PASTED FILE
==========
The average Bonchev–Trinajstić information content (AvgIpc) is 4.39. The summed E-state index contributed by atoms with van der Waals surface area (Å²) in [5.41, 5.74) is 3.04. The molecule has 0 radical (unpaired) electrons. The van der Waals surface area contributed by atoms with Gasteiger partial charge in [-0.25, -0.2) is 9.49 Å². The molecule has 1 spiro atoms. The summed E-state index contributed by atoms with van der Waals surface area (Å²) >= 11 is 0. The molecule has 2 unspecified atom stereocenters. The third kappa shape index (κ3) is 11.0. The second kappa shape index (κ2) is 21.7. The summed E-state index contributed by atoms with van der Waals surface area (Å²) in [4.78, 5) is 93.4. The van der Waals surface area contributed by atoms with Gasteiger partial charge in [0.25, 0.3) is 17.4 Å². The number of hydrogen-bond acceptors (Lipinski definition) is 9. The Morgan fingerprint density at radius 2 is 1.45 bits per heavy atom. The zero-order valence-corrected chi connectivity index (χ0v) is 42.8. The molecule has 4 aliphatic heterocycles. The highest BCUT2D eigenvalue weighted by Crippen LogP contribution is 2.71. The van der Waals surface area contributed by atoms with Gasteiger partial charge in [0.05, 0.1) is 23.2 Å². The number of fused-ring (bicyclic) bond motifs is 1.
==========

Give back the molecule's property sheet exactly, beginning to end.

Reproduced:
The average Bonchev–Trinajstić information content (AvgIpc) is 4.39. The summed E-state index contributed by atoms with van der Waals surface area (Å²) in [5.41, 5.74) is 3.04. The molecule has 0 radical (unpaired) electrons. The van der Waals surface area contributed by atoms with Gasteiger partial charge in [-0.25, -0.2) is 9.49 Å². The molecule has 1 spiro atoms. The summed E-state index contributed by atoms with van der Waals surface area (Å²) >= 11 is 0. The molecule has 2 unspecified atom stereocenters. The third kappa shape index (κ3) is 11.0. The second kappa shape index (κ2) is 21.7. The summed E-state index contributed by atoms with van der Waals surface area (Å²) in [4.78, 5) is 93.4. The van der Waals surface area contributed by atoms with Gasteiger partial charge in [0.25, 0.3) is 17.4 Å². The number of hydrogen-bond acceptors (Lipinski definition) is 9. The Morgan fingerprint density at radius 2 is 1.45 bits per heavy atom. The zero-order valence-corrected chi connectivity index (χ0v) is 42.8. The molecule has 4 aliphatic heterocycles. The highest BCUT2D eigenvalue weighted by Crippen LogP contribution is 2.71. The van der Waals surface area contributed by atoms with Gasteiger partial charge in [0.05, 0.1) is 23.2 Å². The number of fused-ring (bicyclic) bond motifs is 1.